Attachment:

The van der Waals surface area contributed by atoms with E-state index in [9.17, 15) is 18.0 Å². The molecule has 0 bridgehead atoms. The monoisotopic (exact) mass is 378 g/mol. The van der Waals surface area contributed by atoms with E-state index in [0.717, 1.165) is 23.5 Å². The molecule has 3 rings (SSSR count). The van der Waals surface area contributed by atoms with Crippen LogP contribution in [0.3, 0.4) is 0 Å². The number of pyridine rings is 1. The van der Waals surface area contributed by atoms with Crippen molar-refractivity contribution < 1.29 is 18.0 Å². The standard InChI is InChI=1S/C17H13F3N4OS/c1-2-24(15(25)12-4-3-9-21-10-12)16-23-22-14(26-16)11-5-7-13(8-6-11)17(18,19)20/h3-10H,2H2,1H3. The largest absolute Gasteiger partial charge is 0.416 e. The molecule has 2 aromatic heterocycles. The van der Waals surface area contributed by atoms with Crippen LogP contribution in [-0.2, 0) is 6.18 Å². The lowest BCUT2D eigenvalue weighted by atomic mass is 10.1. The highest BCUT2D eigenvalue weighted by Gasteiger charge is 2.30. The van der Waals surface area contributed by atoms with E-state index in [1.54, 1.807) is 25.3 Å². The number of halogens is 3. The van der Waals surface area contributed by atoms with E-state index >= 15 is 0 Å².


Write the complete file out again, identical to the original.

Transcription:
The van der Waals surface area contributed by atoms with E-state index in [9.17, 15) is 18.0 Å². The molecule has 0 bridgehead atoms. The monoisotopic (exact) mass is 378 g/mol. The van der Waals surface area contributed by atoms with E-state index in [0.717, 1.165) is 23.5 Å². The molecule has 3 rings (SSSR count). The van der Waals surface area contributed by atoms with Crippen LogP contribution in [0.3, 0.4) is 0 Å². The number of pyridine rings is 1. The van der Waals surface area contributed by atoms with Crippen molar-refractivity contribution < 1.29 is 18.0 Å². The standard InChI is InChI=1S/C17H13F3N4OS/c1-2-24(15(25)12-4-3-9-21-10-12)16-23-22-14(26-16)11-5-7-13(8-6-11)17(18,19)20/h3-10H,2H2,1H3. The largest absolute Gasteiger partial charge is 0.416 e. The molecule has 2 aromatic heterocycles. The van der Waals surface area contributed by atoms with Crippen LogP contribution in [-0.2, 0) is 6.18 Å². The lowest BCUT2D eigenvalue weighted by atomic mass is 10.1. The highest BCUT2D eigenvalue weighted by Gasteiger charge is 2.30. The van der Waals surface area contributed by atoms with E-state index in [1.54, 1.807) is 25.3 Å². The number of halogens is 3. The van der Waals surface area contributed by atoms with E-state index >= 15 is 0 Å².